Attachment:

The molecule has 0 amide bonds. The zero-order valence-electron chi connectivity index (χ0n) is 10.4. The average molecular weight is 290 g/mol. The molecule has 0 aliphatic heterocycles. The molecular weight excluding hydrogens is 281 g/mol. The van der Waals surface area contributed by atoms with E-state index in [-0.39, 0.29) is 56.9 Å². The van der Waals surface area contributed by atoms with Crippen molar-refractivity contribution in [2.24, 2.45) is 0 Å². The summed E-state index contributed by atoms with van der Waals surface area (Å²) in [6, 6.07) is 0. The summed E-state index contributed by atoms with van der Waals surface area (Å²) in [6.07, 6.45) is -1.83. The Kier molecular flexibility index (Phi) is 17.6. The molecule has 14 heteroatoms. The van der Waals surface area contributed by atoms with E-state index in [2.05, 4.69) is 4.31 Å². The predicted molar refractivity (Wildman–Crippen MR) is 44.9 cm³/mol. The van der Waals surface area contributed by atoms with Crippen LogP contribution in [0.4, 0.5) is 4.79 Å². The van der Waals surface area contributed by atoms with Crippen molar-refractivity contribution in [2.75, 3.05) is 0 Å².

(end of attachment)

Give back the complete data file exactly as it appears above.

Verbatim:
The molecule has 0 amide bonds. The zero-order valence-electron chi connectivity index (χ0n) is 10.4. The average molecular weight is 290 g/mol. The molecule has 0 aliphatic heterocycles. The molecular weight excluding hydrogens is 281 g/mol. The van der Waals surface area contributed by atoms with E-state index in [-0.39, 0.29) is 56.9 Å². The van der Waals surface area contributed by atoms with Crippen molar-refractivity contribution in [2.24, 2.45) is 0 Å². The summed E-state index contributed by atoms with van der Waals surface area (Å²) in [6, 6.07) is 0. The summed E-state index contributed by atoms with van der Waals surface area (Å²) in [6.07, 6.45) is -1.83. The Kier molecular flexibility index (Phi) is 17.6. The molecule has 14 heteroatoms. The van der Waals surface area contributed by atoms with E-state index in [2.05, 4.69) is 4.31 Å². The predicted molar refractivity (Wildman–Crippen MR) is 44.9 cm³/mol. The van der Waals surface area contributed by atoms with Crippen LogP contribution in [0.4, 0.5) is 4.79 Å². The van der Waals surface area contributed by atoms with Crippen molar-refractivity contribution in [2.75, 3.05) is 0 Å².